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Britain's sugar tax is a sweet idea

Free market think tanks and the food industry may grouse, but similar measures have reaped benefits when they've been tried overseas and they don't 'clobber the poor' 

James Moore
Chief Business Commentator
Friday 06 April 2018 12:15 BST
The sugar tax on the soft drinks industry comes into force today
The sugar tax on the soft drinks industry comes into force today (PA)

Welcome to the first day of the sugar tax, a sweet idea despite the bitter taste its opponents have been trying to leave.

An example of the latter came from the Institute of Economic Affairs. “The sugar levy is a cynical revenue raising device that will clobber people on low incomes,” it growled. “The British public are being treated like children.” If you think you can hear cheering in the background it’s probably from the food and retail industries.

It always rather amuses me when Thatcherite think tanks try and portray themselves as defenders of the poor, but does the IEA have a point? Particularly when it contends that while the consumption of sugary drinks has been falling, obesity has not?

Taxing sugar won’t, on its own, tackle Britain’s obesity epidemic. That requires a multi-pronged approach. But it won’t hurt.

Refined sugar is unhealthy. It contributes to obesity, rots teeth, and plays a role in other malign health conditions.

Where taxes have been introduced on it, and other unhealthy products, there is plenty of evidence based research to suggest that they yield positive outcomes.

Take the experience of Hungary, which in 2011 introduced a public health product tax levied on food containing unhealthy levels of sugar and salt.

Four years later, the World Health Organisation took a look at its impact and concluded that, allied with education, it had “achieved its public health goal in both the short and the long term”.

Consumption of the taxed products decreased, and the decrease was maintained. Those in lower socioeconomic groups switched products.

US researchers who looked at the Mexican experience (you can find the study online at the US National Library of Medicine) also remarked on “the positive effect” there, stating that “households with greater preferences for taxed foods showed a larger decline in taxed food purchases”.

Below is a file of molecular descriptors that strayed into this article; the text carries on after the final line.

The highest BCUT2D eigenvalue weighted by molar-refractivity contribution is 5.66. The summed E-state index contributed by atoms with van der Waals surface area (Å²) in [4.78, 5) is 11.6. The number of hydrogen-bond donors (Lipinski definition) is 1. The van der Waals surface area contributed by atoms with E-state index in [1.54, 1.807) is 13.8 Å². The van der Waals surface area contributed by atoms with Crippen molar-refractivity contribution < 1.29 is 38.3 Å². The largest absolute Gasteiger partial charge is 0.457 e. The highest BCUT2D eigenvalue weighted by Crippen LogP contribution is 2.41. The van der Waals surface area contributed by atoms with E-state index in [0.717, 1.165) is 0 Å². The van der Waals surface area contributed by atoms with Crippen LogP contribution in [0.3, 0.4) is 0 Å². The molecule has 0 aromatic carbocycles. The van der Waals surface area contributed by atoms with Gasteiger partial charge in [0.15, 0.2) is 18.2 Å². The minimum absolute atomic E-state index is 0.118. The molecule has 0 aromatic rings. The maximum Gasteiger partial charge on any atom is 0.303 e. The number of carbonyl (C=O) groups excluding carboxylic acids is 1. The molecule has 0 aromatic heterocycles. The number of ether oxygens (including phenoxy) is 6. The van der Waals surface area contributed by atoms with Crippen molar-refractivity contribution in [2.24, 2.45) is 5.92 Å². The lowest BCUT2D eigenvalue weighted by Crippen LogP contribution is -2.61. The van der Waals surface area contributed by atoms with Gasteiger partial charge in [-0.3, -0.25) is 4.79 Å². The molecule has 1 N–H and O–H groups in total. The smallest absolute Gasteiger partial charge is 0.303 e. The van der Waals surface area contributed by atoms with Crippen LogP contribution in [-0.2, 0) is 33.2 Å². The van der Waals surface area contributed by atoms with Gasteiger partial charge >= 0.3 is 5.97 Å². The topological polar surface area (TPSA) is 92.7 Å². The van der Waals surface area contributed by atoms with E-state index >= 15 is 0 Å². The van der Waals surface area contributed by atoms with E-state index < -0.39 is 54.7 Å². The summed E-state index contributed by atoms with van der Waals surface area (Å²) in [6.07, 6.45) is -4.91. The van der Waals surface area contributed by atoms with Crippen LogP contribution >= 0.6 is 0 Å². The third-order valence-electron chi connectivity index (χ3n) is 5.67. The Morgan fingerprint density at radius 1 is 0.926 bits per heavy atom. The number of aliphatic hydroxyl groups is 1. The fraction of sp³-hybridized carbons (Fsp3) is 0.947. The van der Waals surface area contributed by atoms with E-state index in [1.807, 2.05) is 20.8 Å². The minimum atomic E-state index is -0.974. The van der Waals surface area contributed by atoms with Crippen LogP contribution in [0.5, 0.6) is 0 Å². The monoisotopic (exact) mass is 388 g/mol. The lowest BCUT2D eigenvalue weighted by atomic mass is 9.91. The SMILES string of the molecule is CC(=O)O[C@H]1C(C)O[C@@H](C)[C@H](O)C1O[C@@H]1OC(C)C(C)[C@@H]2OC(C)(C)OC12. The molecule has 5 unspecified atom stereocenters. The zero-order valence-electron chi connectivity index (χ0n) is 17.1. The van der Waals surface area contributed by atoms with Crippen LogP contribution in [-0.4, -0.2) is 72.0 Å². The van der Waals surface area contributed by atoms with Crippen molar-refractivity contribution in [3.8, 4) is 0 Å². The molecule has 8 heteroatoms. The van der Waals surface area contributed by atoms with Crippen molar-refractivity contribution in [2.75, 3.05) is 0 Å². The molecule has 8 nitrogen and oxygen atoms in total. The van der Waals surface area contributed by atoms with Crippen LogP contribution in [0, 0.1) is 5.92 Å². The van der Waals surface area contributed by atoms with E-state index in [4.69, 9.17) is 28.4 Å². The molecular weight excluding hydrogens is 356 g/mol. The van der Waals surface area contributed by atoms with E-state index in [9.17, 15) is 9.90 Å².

The two countries’ levies led to better choices that benefited rather than “clobbered” the poor.

When you consider that the UK’s Longevity Science Panel found that boys born in one of the richest 20 per cent of neighbourhoods in 2015 could expect to outlive their counterparts in the bottom 20 per cent by a staggering 8.4 years, anything that does that here has to be welcome.

You would hope the UK government will closely monitor the charge, with a view to tweaking, and/or extending it based on results. In the meantime, there should be some extra money for school sports, which is a sensible enough place to direct the revenue.

I understand why people grouse about “sin taxes” and complain about bossy governments. But let’s be clear here, such charges are generally imposed upon activities that carry a social cost.

Most often the tab is picked up by health services. In some cases law enforcement plays a role (I invite you visit a provincial town centre on a Friday night if you want to see an example of what police officers have to deal with when it comes to alcohol). Sometimes the budgets of other services are called upon.

It’s not unreasonable, therefore, to levy a charge to help recoup the costs. If it changes behaviour so much the better. But no one’s saying that people can’t indulge.

When I suggest raising a glass to the sugar tax, you can fill it with all the cola if you want. You’ll just pay a little more for doing so.

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